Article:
North American consultation on Filioque

Agreed Statement on Filioque Adopted by North American Orthodox-Catholic Consultation

WASHINGTON, DC -The North American Orthodox-Catholic Theological Consultation concluded a four-year study of the Filioque on October 25, 2003 when it unanimously adopted an agreed text on this difficult question that has divided the two communions for many centuries. This important development took place at the 65th meeting of the Consultation, held at St. Paul's College in Washington, DC, under the joint chairmanship of Metropolitan Maximos of the Greek Orthodox Metropolis of Pittsburgh and Roman Catholic Archbishop Pilarczyk of Cincinnati.

The original version of the Creed most Christian churches accept as the standard expression of their faith dates from the First Council of Constantinople, in 381, and has been used by Orthodox Christians since that time. Towards the end, this Creed states that the Holy Spirit "proceeds from the Father." The word Filioque ("and the Son") was later added to the Latin version of this Creed used in the West, so that the phrase as most western Christians know it reads that the Holy Spirit "proceeds from the Father and the Son." This modification appeared in some areas of Western Europe as early as the 6th century but was accepted in Rome only in the 11th century. This change in the wording of the Creed and the underlying variations in understanding the origin and procession of the Holy Spirit within the Trinity have long been considered a church-dividing issue between Catholics and Orthodox. The Consultation had been studying this question since 1999 in the hope of eventually releasing an agreed statement.

Entitled "The Filioque: A Church-Dividing Issue?", the ten-thousand word text has three major sections. The first, "The Holy Spirit in the Scriptures," summarizes references to the Spirit in both the Old and New Testaments. The more lengthy second section, "Historical Considerations," provides an overview of the origins of the two traditions concerning the eternal procession of the Spirit and the slow process by which the Filioque was added to the Creed in the West. It also shows how this question concerning Trinitarian theology became entwined with disputes regarding papal jurisdiction and primacy, and reviews recent developments in the Catholic Church which point to a greater awareness of the unique and normative character of the original Greek version of the Creed as an expression of the faith that unites the Orthodox East and Catholic West. The third section, "Theological Reflections," emphasizes our limited ability to speak of the inner life of God, points out that both sides of the debate have often caricatured the positions of the other, and lists areas in which the traditions agree. It then explores the differences that have developed regarding terminology, and identifies both theological and ecclesiological divergences that have arisen over the centuries.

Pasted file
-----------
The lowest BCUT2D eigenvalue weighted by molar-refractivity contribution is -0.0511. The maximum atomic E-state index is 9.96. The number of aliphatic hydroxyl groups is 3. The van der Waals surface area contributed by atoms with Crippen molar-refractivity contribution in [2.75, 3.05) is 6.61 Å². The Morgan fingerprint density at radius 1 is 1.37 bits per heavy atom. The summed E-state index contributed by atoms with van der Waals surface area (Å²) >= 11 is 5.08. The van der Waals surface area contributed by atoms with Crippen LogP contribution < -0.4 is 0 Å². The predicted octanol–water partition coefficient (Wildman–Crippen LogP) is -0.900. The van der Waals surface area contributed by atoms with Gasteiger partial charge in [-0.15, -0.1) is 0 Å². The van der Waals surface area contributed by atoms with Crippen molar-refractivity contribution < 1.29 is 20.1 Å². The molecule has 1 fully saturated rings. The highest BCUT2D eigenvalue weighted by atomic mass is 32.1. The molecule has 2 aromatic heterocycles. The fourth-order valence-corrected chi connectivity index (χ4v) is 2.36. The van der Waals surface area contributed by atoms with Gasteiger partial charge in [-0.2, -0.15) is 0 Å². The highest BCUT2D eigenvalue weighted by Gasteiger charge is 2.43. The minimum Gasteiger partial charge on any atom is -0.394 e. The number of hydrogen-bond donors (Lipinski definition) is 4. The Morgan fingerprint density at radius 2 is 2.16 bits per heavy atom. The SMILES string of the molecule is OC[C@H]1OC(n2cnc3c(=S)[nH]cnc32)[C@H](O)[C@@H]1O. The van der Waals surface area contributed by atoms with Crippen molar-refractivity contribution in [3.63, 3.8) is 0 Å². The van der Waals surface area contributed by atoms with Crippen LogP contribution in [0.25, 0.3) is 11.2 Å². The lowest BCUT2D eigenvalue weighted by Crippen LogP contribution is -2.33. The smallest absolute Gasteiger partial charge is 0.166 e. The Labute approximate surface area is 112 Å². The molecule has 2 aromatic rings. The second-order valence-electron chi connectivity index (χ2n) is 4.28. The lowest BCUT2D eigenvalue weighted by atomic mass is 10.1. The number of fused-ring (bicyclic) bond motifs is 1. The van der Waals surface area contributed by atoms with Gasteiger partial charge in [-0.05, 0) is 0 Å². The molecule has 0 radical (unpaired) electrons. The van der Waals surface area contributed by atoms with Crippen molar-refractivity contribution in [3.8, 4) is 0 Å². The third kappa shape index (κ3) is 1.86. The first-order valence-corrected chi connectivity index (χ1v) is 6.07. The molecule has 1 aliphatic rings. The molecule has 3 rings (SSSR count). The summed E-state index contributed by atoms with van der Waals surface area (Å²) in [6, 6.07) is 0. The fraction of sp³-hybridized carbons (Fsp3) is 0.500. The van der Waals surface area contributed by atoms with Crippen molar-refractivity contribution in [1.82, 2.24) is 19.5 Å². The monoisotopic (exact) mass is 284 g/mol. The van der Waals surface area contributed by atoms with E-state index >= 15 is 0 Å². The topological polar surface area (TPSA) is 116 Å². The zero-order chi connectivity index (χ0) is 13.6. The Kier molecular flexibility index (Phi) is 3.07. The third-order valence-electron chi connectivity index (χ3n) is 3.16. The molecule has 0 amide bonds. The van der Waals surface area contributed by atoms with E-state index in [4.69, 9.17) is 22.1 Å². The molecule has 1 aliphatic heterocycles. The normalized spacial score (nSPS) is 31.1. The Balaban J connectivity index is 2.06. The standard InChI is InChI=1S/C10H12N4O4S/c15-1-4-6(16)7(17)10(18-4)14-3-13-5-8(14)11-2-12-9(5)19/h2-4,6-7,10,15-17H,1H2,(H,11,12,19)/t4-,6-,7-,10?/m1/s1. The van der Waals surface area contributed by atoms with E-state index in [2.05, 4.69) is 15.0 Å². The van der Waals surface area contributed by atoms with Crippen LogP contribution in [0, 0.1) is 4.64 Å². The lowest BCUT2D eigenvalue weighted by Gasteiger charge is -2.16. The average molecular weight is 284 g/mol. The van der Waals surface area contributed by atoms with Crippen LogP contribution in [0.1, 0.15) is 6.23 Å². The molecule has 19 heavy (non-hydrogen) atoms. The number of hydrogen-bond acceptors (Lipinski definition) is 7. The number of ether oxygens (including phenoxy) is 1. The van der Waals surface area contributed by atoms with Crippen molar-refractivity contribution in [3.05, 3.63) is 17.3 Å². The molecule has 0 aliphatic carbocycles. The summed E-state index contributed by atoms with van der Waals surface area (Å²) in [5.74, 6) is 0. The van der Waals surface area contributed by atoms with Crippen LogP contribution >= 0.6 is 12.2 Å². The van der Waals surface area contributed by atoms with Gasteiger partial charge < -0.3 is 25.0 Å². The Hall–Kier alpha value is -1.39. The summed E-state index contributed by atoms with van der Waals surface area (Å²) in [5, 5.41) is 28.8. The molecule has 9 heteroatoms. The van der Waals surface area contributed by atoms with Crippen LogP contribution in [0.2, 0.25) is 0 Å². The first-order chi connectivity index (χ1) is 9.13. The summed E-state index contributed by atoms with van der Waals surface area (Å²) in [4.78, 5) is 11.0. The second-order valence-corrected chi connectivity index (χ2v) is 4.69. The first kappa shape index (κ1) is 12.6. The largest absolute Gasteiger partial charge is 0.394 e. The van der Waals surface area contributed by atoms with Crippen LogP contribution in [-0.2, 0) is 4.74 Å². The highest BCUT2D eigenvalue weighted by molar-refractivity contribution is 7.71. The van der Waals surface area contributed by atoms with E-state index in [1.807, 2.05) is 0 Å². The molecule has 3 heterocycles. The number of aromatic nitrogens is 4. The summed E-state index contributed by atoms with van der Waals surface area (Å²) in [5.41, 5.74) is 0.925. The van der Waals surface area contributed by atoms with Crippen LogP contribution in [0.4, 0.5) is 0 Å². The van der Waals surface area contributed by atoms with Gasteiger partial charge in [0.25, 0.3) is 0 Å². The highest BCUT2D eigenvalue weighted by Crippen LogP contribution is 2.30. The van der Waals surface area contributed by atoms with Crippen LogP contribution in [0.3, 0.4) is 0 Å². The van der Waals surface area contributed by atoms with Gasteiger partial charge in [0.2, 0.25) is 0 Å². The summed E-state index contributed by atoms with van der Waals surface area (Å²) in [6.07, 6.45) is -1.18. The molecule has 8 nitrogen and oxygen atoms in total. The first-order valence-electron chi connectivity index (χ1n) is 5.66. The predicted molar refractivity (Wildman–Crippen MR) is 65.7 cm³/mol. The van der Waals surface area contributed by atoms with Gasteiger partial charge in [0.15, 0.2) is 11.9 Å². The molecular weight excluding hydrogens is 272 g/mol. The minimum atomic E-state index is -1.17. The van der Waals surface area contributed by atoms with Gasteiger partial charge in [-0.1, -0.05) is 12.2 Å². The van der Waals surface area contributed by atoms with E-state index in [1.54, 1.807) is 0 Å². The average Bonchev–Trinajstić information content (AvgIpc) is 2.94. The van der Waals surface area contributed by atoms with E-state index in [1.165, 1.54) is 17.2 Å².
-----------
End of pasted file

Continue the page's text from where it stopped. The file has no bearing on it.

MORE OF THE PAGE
In a final section, the Consultation makes eight recommendations to the members and bishops of the two churches. It recommends that they "enter into a new and earnest dialogue concerning the origin and person of the Holy Spirit." It also proposes that in the future both Catholics and Orthodox "refrain from labeling as heretical the traditions of the other side" on this subject, and that the theologians of both traditions make a clearer distinction between the divinity of the Spirit, and the manner of the Spirit's origin, "which still awaits full and final ecumenical resolution." The text also urges theologians to distinguish, as far as possible, the theological issues concerning the origin of the Holy Spirit from ecclesiological issues, and suggests that attention be paid in the future to the status of councils of both our churches that took place after the seven ecumenical councils of the first millennium. And finally, in view of the fact that the Vatican has affirmed the "normative and irrevocable dogmatic value of the Creed of 381" in its original Greek version, the Consultation recommends that the Catholic Church use the same text -without the Filioque- "in making translations of that Creed for catechetical and liturgical use".

The 66th meeting of the Consultation was scheduled to take place from June 2004, at Holy Cross Greek Orthodox School of Theology in Brookline, Massachusetts.


source:  Orthodox Publications North America

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